The Wii kept survival horror flourishing even as the Playstation 3 and XBOX 360 let the medium fall by the wayside. Titles like Silent Hill: Shattered Memories, Fatal Frame and Obscure: The Aftermath can be found very cheap these days if you still have the system.
Motion Controls are Immersive, And Spooky
The Wii was the only system with "point and shoot" Resident Evil 4, where it was possible to use the Wii-remote to aim. Even the recent Switch release doesn't have that. And there's something much more immersive in using motion controls in horror games because it forces the player to engage physically; there's a reason Arcades have plastic guns to point at the screen. The most the Playstation 4 does these days is rumble, while the Switch contains two joycons that can be used as separate controllers or an entirely new way to play with motion tracking. The Switch followed its predecessors like the Wii and the Wii U, trying to engage their audiences through motion.
Motion Controls Sometimes Suck
Unfortunately, many games on the Wii tried and failed to incorporate its motion controls-- it's one thing to be searching every nook and cranny of a dark house for a hidden item, but quite another to hold your arm out and slowly, meticulously light up every corner of the room with a flashlight. Fatal Frame IV was criticized for this, as Kotaku reported "you're fighting the controls as much as the ghosts."
However, when done right and in the proper atmosphere, using motion controls can completely revamp an experience. Developers haven't given up on motion controls these days; they've simply moved to VR.
The Wii is still worth playing due to its sleeper hits, which were supported even when other developers preferred to play it safe. After the Wii, it took quite a few years to reintroduce motion controls in the form of the Wii U, and finally the Switch. PlayStation tried dabbling with its own motion controller, but the PlayStation Move wasn't supported by many games. People continue to play their Wii to this day for its easy accessibility, but it didn't do a great job pulling in hardcore gamers.
The Games Were Varied
The Wii still has a ton of great titles available to buy for those who have the system (or the Wii U, which takes Wii games!) Silent Hill: Shattered Memories put players in the role of a man trying to find his daughter and running from grotesque abominations, Fatal Frame IV allowed players to use the Wii remote as a camera and Obscure: The Aftermath was a blend of coop and survival horror that acted as a slasher film. The Wii even featured niche Japanese horror such as Ju-on: The Grudge, which acted as a Haunted House Simulator where players could use the Wii remote as a flashlight to explore the environments. It wasn't rated highly at all, with a 2.5 score on IGN, but this was the risk taken on experimental horror-- throwing games at the wall and seeing what stuck was what the Wii was good at.
Shattered Memories was an extremely divisive title as well. While Silent Hill is a cult classic, Shattered Memories rewrote the story and placed players in the role of Harry Mason who goes to Silent Hill after a therapy session to find his seven year old daughter, Cheryl. There are monsters in the game, but they're invincible as Harry has no weapons to use.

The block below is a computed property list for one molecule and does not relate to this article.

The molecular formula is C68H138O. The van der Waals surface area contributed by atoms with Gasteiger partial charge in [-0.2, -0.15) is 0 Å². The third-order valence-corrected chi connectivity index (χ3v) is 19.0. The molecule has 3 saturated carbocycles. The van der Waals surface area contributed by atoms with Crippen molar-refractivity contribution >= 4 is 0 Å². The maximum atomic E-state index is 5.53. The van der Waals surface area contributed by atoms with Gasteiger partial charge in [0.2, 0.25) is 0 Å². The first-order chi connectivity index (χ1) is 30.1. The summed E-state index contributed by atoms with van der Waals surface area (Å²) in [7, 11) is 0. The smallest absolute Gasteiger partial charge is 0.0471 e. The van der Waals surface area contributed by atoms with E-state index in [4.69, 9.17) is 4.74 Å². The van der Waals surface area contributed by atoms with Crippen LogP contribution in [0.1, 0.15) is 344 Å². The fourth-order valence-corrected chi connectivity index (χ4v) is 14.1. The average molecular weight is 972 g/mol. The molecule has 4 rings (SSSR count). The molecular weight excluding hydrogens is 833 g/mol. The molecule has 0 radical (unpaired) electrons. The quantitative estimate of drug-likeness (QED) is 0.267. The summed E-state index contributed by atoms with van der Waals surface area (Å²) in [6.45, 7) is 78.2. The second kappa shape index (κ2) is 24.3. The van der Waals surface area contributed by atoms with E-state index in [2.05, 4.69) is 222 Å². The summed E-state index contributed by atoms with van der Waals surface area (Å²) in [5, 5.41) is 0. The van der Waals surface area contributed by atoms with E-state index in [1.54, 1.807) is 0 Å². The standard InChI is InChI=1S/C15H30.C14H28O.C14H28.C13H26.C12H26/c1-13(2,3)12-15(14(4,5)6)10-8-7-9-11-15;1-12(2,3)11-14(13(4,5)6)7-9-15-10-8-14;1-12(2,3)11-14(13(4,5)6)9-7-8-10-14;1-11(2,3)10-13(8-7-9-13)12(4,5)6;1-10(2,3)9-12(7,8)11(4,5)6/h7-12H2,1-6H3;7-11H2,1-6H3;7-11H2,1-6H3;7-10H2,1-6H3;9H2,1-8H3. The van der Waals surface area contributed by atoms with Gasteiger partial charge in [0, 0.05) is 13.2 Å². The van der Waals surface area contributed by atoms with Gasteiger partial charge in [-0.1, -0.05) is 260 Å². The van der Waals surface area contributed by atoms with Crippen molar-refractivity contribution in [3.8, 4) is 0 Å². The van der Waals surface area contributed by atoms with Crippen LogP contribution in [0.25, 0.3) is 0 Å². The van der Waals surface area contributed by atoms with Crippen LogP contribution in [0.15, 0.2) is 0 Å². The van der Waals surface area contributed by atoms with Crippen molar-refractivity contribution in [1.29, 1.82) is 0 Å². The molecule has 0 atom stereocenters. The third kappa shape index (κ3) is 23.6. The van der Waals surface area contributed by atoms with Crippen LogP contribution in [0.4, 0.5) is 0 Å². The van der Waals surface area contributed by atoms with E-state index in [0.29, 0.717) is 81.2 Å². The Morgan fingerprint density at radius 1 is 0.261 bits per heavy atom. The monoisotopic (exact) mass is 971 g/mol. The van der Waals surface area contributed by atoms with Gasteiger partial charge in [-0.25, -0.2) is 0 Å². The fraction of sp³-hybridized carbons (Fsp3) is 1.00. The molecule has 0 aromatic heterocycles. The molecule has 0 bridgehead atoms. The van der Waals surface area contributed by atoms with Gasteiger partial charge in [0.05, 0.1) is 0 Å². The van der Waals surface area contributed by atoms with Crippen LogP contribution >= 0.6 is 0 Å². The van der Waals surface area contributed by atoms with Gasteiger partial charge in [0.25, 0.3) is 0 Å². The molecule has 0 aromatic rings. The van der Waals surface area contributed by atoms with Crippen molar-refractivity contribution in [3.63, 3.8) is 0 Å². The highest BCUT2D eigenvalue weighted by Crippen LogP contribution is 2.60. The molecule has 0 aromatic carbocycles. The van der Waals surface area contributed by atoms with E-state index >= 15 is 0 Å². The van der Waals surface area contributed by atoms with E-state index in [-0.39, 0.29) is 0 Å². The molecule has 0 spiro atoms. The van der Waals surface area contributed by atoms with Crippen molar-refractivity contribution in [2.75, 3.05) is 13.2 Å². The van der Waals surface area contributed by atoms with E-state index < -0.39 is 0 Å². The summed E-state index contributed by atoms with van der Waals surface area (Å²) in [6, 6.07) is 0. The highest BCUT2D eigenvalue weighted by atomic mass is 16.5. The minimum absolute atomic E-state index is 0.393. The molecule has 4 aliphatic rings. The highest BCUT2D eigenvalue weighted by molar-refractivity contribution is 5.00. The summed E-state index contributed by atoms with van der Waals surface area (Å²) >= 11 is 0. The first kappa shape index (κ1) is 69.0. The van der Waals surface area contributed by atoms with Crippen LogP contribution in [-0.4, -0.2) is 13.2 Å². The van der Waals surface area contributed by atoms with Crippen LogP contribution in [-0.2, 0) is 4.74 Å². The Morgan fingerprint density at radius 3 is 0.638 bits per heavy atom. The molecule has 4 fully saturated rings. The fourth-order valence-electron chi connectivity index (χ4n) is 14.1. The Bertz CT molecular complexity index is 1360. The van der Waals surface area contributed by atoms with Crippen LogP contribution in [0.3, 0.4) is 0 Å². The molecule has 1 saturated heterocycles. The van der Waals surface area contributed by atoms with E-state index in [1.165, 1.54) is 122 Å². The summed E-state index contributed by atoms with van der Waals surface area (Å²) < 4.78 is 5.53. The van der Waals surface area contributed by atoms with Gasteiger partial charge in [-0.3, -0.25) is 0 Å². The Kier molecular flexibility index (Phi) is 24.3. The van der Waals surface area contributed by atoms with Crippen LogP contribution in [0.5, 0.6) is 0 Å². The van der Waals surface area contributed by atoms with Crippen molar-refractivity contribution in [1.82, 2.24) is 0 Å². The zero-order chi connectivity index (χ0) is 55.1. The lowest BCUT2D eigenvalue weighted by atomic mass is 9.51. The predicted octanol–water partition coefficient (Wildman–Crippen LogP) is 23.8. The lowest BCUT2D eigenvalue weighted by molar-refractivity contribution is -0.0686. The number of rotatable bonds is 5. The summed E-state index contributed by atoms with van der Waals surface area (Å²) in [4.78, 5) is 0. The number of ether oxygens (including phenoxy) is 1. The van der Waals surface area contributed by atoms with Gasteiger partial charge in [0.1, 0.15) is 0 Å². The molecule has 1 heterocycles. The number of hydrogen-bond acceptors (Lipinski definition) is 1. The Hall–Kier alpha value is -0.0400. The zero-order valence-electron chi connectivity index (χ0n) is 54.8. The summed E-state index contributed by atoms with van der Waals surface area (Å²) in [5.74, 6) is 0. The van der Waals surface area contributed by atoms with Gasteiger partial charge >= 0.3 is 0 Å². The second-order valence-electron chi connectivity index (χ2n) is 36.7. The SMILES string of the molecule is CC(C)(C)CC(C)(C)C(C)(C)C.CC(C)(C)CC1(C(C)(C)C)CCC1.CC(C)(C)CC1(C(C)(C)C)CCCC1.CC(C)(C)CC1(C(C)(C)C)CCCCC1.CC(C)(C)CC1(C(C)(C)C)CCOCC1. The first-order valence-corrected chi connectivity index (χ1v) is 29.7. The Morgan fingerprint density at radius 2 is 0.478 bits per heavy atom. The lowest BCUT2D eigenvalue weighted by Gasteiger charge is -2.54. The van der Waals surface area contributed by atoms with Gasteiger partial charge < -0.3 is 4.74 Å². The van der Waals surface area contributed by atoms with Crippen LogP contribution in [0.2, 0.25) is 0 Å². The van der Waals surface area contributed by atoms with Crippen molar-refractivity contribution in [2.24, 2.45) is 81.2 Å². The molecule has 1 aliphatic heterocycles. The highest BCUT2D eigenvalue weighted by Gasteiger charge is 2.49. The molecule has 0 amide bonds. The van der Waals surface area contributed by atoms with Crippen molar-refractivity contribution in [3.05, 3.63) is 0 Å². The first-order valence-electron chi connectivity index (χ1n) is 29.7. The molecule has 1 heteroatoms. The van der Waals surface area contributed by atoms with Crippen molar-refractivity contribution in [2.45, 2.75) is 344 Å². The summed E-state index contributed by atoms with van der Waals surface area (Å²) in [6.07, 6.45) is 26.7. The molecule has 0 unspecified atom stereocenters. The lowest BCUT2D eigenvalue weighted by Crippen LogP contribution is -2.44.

The game took risks in its storytelling and delivered a great ending that was based on the choices players made during the title. The horror aspect worked for some and fell flat for others. On the one hand, it is impossible to fight back in Silent Hill: Shattered Memories, and that can bring with it some tense moments. On the other hand, players are entirely out of danger for a great portion of the title-- only when Harry is the "Nightmare world" is he forced to run. Regardless, it's a great entry for those who still have the means to play it.
The Concept of Risk
The Wii's gimmick often proved to be a double-edged sword. Getting motion controls wrong in a title meant rendering that title unplayable, even if the rest of the game was great. The ported The World Ends With You for the Switch messed up motion controls and reviewers warned not to play it docked, but for those playing in handheld, the question becomes, "why not just play it on Google Play for half the cost?" The same argument applied for the Wii- either motion controls were great, or people preferred to play it on a more powerful system like the PlayStation 3.
Horror games on the Wii only worked when the motion controls worked, the atmosphere was just right and it wasn't better elsewhere. Classics like Resident Evil 4 showed that motion controls could enhance a game, and as Triple AAA publishers moved away from anything that wasn't a guaranteed moneymaker, the Wii continued to take those risks. The Wii U carried on the torch by having two screens, and eventually the Switch hit a home run by creating a portable hybrid. Survival Horror found its niche and survived on the Wii, and most of those titles are still available today for that reason.
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